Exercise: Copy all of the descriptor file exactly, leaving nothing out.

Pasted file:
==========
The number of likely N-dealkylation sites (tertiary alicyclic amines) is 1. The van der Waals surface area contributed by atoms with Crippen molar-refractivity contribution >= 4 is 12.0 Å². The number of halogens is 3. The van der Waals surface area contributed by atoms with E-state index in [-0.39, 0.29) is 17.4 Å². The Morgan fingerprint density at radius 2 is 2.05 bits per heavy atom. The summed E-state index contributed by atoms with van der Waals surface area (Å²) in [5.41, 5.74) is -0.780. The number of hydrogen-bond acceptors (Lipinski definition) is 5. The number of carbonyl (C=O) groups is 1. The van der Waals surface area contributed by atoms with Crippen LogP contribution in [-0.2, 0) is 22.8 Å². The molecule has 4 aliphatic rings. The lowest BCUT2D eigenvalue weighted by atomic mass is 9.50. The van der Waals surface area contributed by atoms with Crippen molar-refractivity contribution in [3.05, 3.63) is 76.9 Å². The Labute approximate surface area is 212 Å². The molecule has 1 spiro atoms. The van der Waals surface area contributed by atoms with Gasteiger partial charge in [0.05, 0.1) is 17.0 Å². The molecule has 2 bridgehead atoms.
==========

The number of likely N-dealkylation sites (tertiary alicyclic amines) is 1. The van der Waals surface area contributed by atoms with Crippen molar-refractivity contribution >= 4 is 12.0 Å². The number of halogens is 3. The van der Waals surface area contributed by atoms with E-state index in [-0.39, 0.29) is 17.4 Å². The Morgan fingerprint density at radius 2 is 2.05 bits per heavy atom. The summed E-state index contributed by atoms with van der Waals surface area (Å²) in [5.41, 5.74) is -0.780. The number of hydrogen-bond acceptors (Lipinski definition) is 5. The number of carbonyl (C=O) groups is 1. The van der Waals surface area contributed by atoms with Crippen LogP contribution in [-0.2, 0) is 22.8 Å². The molecule has 4 aliphatic rings. The lowest BCUT2D eigenvalue weighted by atomic mass is 9.50. The van der Waals surface area contributed by atoms with Crippen molar-refractivity contribution in [3.05, 3.63) is 76.9 Å². The Labute approximate surface area is 212 Å². The molecule has 1 spiro atoms. The van der Waals surface area contributed by atoms with Gasteiger partial charge in [0.05, 0.1) is 17.0 Å². The molecule has 2 bridgehead atoms.